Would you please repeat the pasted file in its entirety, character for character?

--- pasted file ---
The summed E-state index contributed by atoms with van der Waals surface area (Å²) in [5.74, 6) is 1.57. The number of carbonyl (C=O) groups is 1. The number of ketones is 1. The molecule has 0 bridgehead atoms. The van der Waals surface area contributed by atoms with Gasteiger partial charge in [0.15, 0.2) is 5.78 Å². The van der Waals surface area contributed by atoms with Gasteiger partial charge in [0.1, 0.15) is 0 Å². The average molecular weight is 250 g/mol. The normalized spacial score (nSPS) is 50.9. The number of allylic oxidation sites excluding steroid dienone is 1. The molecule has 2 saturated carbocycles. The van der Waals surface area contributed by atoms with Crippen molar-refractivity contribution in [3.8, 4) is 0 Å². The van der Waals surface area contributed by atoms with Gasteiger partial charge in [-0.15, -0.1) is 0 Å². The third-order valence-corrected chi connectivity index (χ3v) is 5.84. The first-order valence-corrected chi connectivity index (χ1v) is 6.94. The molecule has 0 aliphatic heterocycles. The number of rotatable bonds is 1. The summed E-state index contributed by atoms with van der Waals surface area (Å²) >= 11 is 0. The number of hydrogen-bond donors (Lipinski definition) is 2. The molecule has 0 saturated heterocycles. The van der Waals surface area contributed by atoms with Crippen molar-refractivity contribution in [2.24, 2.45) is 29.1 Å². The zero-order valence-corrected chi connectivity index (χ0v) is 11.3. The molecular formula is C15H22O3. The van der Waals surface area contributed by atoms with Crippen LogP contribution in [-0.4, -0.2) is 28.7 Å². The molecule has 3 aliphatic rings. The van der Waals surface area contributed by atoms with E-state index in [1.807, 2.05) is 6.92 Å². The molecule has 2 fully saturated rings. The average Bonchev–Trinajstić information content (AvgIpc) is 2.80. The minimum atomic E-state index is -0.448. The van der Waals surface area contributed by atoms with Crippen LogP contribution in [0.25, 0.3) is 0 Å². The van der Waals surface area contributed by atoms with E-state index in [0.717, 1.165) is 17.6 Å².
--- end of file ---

The summed E-state index contributed by atoms with van der Waals surface area (Å²) in [5.74, 6) is 1.57. The number of carbonyl (C=O) groups is 1. The number of ketones is 1. The molecule has 0 bridgehead atoms. The van der Waals surface area contributed by atoms with Gasteiger partial charge in [0.15, 0.2) is 5.78 Å². The van der Waals surface area contributed by atoms with Gasteiger partial charge in [0.1, 0.15) is 0 Å². The average molecular weight is 250 g/mol. The normalized spacial score (nSPS) is 50.9. The number of allylic oxidation sites excluding steroid dienone is 1. The molecule has 2 saturated carbocycles. The van der Waals surface area contributed by atoms with Crippen molar-refractivity contribution in [3.8, 4) is 0 Å². The van der Waals surface area contributed by atoms with Gasteiger partial charge in [-0.15, -0.1) is 0 Å². The third-order valence-corrected chi connectivity index (χ3v) is 5.84. The first-order valence-corrected chi connectivity index (χ1v) is 6.94. The molecule has 0 aliphatic heterocycles. The number of rotatable bonds is 1. The summed E-state index contributed by atoms with van der Waals surface area (Å²) >= 11 is 0. The number of hydrogen-bond donors (Lipinski definition) is 2. The molecule has 0 saturated heterocycles. The van der Waals surface area contributed by atoms with Crippen molar-refractivity contribution in [2.24, 2.45) is 29.1 Å². The zero-order valence-corrected chi connectivity index (χ0v) is 11.3. The molecular formula is C15H22O3. The van der Waals surface area contributed by atoms with Crippen LogP contribution in [-0.4, -0.2) is 28.7 Å². The molecule has 3 aliphatic rings. The van der Waals surface area contributed by atoms with E-state index in [1.807, 2.05) is 6.92 Å². The molecule has 2 fully saturated rings. The average Bonchev–Trinajstić information content (AvgIpc) is 2.80. The minimum atomic E-state index is -0.448. The van der Waals surface area contributed by atoms with Crippen LogP contribution in [0.25, 0.3) is 0 Å². The van der Waals surface area contributed by atoms with E-state index in [0.717, 1.165) is 17.6 Å².